Huge epithelioid malignant peripheral nerve sheath tumor in the left axilla: a case report
Surgical Case Reports volume 1, Article number: 64 (2015)
This report describes a patient with a rare huge epithelioid malignant peripheral nerve sheath tumor (MPNST) in the left axilla. A male in his 70s was admitted to our hospital for evaluation of a growing tumor in his left axilla. The tumor was solid and immovable. Examination of a biopsy specimen resulted in a diagnosis of epithelioid MPNST. Two weeks after the biopsy was performed, the tumor grew to 20 cm and became painful, and the patient was unable to feel pressure on his upper arm. Immediately before surgery to remove the tumor, computed tomography suggested the presence of lung metastases. The patient and his family were informed of his disease state, and they elected surgical treatment to ease the symptoms associated with tumor enlargement. Systemic metastases appeared soon after the surgery, and the patient died within 11 weeks. Comparative genomic hybridization (CGH) analysis showed that this tumor was chromosomally unstable, with impairments in gene expression.
Malignant peripheral nerve sheath tumors (MPNSTs), which originate from peripheral nerve cells, account for approximately 3 to 10 % of malignant soft tissue tumors . A histological subtype, epithelioid MPNST, involving epithelioid tumor cells, is uncommon, accounting for 5 to 17 % of MPNSTs . The first line and only treatment is extended resection.
This report describes a rare huge epithelioid MPNST in the left axilla of a male in his 70s. Extended resection could not be performed because of lung metastases. Systemic metastasis appeared soon after surgery, and the patient died within 11 weeks postoperatively. This report describes our experience with this patient and presents a review of the literature.
Patient: Male in his 70s.
Chief complaint: Growing tumor in the left axilla.
Past history: None.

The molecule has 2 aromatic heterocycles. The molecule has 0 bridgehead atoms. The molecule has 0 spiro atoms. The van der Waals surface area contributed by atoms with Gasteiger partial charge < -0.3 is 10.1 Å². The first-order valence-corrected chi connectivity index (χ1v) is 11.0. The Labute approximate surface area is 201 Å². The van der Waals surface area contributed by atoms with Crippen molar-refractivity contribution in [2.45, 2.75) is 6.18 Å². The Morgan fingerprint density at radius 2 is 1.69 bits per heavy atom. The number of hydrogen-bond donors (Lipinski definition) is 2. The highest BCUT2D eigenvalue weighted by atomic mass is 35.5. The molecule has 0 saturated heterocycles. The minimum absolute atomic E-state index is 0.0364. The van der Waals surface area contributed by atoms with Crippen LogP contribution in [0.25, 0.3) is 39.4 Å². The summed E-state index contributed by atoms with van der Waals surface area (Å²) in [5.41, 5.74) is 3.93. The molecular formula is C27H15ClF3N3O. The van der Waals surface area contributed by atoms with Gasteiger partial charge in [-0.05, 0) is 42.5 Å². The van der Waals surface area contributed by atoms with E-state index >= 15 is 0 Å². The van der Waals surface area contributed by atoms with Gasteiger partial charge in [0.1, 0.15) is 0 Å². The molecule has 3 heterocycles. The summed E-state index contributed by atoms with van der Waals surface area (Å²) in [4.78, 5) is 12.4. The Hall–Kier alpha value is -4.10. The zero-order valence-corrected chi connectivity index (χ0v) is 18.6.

History of present illness: The patient felt a growing tumor in his left axilla, for which he was admitted to our hospital.
Examinations: Physical findings on initial examination included an elastic, hard, fist-sized tumor in the left axilla; the tumor was solid and immovable (Fig. 1). Ultrasound examination showed that the tumor was well-circumscribed and lobulated, with a maximum diameter of 12 cm. The inner portion of the tumor was uneven with mixed echogenicity; areas of strong echogenicity indicated abundant blood flow. Contrast-enhanced chest computed tomography showed a tumor measuring 11 cm × 7 cm × 11 cm, with relatively distinct borders, but irregular surfaces (Fig. 2). No findings suggestive of liver or lung metastases were observed.
Histology: Histopathological examination of a biopsy specimen showed densely sheathed atypical epithelial cells with spindle-shaped nuclei and rich cytoplasm (Fig. 3a). The tumor was strongly and diffusely positive for vimentin, S-100 protein (Fig. 3b), and neuron-specific enolase, a pattern of immunoreactivity differing from that of conventional MPNST. However, the tumor was negative for epithelial membrane antigen, cytokeratin AE1/AE3, c-kit, CD34, α-smooth muscle actin, desmin, synaptophysin, HMB-45, and calretinin, indicating that metastatic cancer, malignant melanoma, and clear cell sarcoma were unlikely. The tumor was diagnosed as an epithelioid MPNST.
Progress after hospitalization: Two weeks after the biopsy, the tumor in the left axilla grew to 20 cm in diameter. It became very painful, and the patient was unable to feel pressure on his upper arm. Computed tomography immediately before surgery suggested the presence of minute lung metastases. The patient and his family were informed of his disease state, and they elected surgical treatment to ease the symptoms associated with tumor enlargement.
Surgical findings: A combination of general and epidural analgesia was administered with the patient lying on his right side. A T-shaped incision was made directly above the tumor in the left axilla. The tumor had a maximum diameter of 21 cm, was relatively inflexible, and had invaded the muscles of the thoracic wall; however, it had not invaded the ribs. Many swollen lymph nodes, located from the interpectoral area (Rotter’s lymph node) to the left supraclavicular fossa, were connected to the main tumor. We removed as many lymph nodes as possible to ease the symptoms associated with tumor enlargement.
Pathology of the tumor: The tumor measured 21 cm × 17 cm × 8 cm in size and weighed 905 g. Tumor cells had infiltrated the trapezius muscle and thoracic wall, accompanied by axillary (7/8) and interpectoral (6/6) lymph node metastases. The tumor contained an epithelioid portion with invasive growth of polymorphic cells, including morphologically abnormal and oval-to-round cells, intermixed with the sarcoma portion, consisting of spindle cells and associated necrosis.